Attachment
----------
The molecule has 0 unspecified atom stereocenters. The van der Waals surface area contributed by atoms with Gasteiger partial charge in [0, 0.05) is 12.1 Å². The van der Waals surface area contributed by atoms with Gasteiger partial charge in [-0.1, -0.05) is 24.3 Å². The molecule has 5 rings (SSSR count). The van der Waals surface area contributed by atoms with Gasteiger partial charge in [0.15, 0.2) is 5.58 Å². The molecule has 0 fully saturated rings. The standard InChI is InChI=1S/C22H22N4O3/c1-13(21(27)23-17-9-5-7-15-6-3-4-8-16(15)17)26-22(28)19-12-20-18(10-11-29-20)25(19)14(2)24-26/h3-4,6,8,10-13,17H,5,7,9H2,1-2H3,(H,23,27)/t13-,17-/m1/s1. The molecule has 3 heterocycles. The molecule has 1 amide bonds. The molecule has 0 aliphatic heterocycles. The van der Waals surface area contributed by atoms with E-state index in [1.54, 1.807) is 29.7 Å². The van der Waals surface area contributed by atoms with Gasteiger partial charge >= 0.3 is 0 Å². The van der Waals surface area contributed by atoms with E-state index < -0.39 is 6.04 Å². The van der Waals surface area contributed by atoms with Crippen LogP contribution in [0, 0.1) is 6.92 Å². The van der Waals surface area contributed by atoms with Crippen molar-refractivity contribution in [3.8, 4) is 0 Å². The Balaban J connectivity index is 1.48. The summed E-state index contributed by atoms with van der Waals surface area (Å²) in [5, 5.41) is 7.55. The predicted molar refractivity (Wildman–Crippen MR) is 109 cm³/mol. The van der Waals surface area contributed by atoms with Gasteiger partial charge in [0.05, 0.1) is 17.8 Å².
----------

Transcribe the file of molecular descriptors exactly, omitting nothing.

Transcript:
The molecule has 0 unspecified atom stereocenters. The van der Waals surface area contributed by atoms with Gasteiger partial charge in [0, 0.05) is 12.1 Å². The van der Waals surface area contributed by atoms with Gasteiger partial charge in [-0.1, -0.05) is 24.3 Å². The molecule has 5 rings (SSSR count). The van der Waals surface area contributed by atoms with Gasteiger partial charge in [0.15, 0.2) is 5.58 Å². The molecule has 0 fully saturated rings. The standard InChI is InChI=1S/C22H22N4O3/c1-13(21(27)23-17-9-5-7-15-6-3-4-8-16(15)17)26-22(28)19-12-20-18(10-11-29-20)25(19)14(2)24-26/h3-4,6,8,10-13,17H,5,7,9H2,1-2H3,(H,23,27)/t13-,17-/m1/s1. The molecule has 3 heterocycles. The molecule has 1 amide bonds. The molecule has 0 aliphatic heterocycles. The van der Waals surface area contributed by atoms with E-state index in [1.54, 1.807) is 29.7 Å². The van der Waals surface area contributed by atoms with Gasteiger partial charge >= 0.3 is 0 Å². The van der Waals surface area contributed by atoms with E-state index < -0.39 is 6.04 Å². The van der Waals surface area contributed by atoms with Crippen LogP contribution in [0, 0.1) is 6.92 Å². The van der Waals surface area contributed by atoms with Crippen molar-refractivity contribution in [3.8, 4) is 0 Å². The Balaban J connectivity index is 1.48. The summed E-state index contributed by atoms with van der Waals surface area (Å²) in [5, 5.41) is 7.55. The predicted molar refractivity (Wildman–Crippen MR) is 109 cm³/mol. The van der Waals surface area contributed by atoms with Gasteiger partial charge in [0.05, 0.1) is 17.8 Å².